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How RPA ensures land data is kept up to date

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Aerial view of oil seed rape fields

To ensure the land data that Rural Payments Agency (RPA) holds is as up to date as possible, RPA systematically reviews and updates data held on the Rural Land Register each year. Accurate land means we are making accurate payments to farmers and land managers.

RPA does this through a process called Proactive Land Change Detection (PLCD) where we systematically review and update data which hasn’t been reviewed during the past three years. This runs during a three-month period between December and February each year, so updates are published after the outstanding Basic Payments Scheme payments have been processed, and before pre-population of claim forms for the following scheme year.

RPA does this by checking and updating digital land parcels and land covers, using evidence from the latest available data sources. These include aerial photography, satellite imagery and Ordnance Survey MasterMap updates. We only use evidence that is less than three years old to carry out mapping updates. We decide if a digital land parcel needs to be updated based on the latest evidence we hold.

If, as part of PLCD, a mapping update is made to your land, you will be notified through the Rural Payments service. Updates such as boundary changes, area changes or land cover changes can be important and can affect your agreements and/or payments.

During the last round of PLCD updates, only 4% of the land parcels updated were returned to RPA for further amendment. However, if you have any concerns about the changes, you can use an RLE1 form to request further mapping changes.

We review changes which are visible at a map scale of 1:2.500, and we only map significant changes to land parcel boundaries or the land covers within them.

We review approximately one third, or 900,000 of our land parcels each year. The change rate is currently around ten per cent and this has dropped year on year since PLCD was introduced in 2017.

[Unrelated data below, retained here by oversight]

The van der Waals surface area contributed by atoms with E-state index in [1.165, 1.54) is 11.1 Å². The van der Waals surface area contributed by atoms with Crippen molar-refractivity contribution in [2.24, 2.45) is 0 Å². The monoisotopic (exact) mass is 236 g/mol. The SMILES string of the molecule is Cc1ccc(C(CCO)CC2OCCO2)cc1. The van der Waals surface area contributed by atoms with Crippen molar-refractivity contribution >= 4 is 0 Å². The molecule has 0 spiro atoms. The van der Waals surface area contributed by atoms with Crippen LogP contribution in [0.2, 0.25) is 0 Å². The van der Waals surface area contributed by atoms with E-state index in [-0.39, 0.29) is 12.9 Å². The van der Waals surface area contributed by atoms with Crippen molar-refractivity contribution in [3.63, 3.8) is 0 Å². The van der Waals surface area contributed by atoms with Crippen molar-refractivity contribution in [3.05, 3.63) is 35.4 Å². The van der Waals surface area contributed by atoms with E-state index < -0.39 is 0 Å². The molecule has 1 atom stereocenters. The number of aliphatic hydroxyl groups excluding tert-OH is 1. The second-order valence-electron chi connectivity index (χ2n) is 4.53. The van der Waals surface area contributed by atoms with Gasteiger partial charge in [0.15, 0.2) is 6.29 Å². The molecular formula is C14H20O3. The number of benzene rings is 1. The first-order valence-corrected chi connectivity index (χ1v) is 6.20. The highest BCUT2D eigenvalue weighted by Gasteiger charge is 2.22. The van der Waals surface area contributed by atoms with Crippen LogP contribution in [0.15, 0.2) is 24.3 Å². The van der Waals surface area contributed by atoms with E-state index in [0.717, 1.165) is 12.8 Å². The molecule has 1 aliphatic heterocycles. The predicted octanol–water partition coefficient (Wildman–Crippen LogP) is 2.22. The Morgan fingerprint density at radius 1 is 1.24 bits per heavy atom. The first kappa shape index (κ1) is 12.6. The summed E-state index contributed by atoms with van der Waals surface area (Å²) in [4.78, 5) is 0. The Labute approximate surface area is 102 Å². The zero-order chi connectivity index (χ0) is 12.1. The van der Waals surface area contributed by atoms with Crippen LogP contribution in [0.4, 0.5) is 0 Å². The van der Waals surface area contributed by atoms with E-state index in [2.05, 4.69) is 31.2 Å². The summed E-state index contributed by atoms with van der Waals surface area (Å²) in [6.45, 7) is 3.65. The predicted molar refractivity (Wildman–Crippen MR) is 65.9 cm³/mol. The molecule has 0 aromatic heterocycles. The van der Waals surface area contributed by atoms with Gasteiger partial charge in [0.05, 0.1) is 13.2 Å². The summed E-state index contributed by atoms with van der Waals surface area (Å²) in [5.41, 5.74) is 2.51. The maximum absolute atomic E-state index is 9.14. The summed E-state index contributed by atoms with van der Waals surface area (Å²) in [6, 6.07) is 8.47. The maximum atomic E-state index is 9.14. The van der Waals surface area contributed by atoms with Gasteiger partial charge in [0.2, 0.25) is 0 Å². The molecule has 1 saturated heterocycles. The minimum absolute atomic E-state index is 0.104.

On the left, outlines showing how a land parcel is mapped on the system with an arrow pointing to the bottom corner of the parcel. On the right, an aerial photo of the same parcel with an arrow also pointing to the bottom corner, where it's visible that instead of being cultivated the corner of the parcel has a car park on it

CHANGE: Above is an example of where we would make a change – the car park on the southern boundary should be removed from the land parcel.


On the left, an aerial photo of a land parcel. On the right, a graphic showing how that land parcel is mapped on the system. On the aerial photo it's visible that the mapped parcel, which is supposed to be grassland, has no grassland but instead a number of farm buildings and equipment

CHANGE: The farmyard area in the picture above would be changed from permanent grassland land cover to ineligible land covers reflecting what is visible in the aerial photography and partially captured in OS MasterMap.


On the left, lines showing how a land parcel is mapped on the system. On the right, an aerial photo of the same land parcel. The outlines of the parcel on both images are similar

NO CHANGE: Here we wouldn’t make a change because, although the boundaries don’t quite align, we can see this is because of a misalignment in the imagery.


An aerial photo of a land parcel with a superposed graphic showing how that land parcel is mapped on the system. A tree canopy is visible at the edge of the land parcel

NO CHANGE: And here we wouldn’t amend the boundary of this woodland parcel as we can see that the tree canopy is obscuring the real boundary on the ground.

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1 comment

  1. Comment by Emma posted on

    I am GIS Officer for a large SSSI. We have had to submit over 500 corrections to the RPA parcels, and your Proactive Land Change Detection process often reverts them back to the incorrect version a year later. There are several reasons for this:
    1) the OS mapping for our area is not kept up to date and accurate; they do not survey here regularly.
    2) most of the land is wood pasture, which is a mixed habitat where boundaries are not distinct and are often obscured by trees in aerial photos.
    3) the mapping that you use takes no account of ownership boundaries, which may be different from land cover boundaries, for example where a strip of land by a road is designated highway but is not fenced off from the forest.

    Please can you stop wasting our time with your automated process, and allow our corrections to remain permanent until informed otherwise?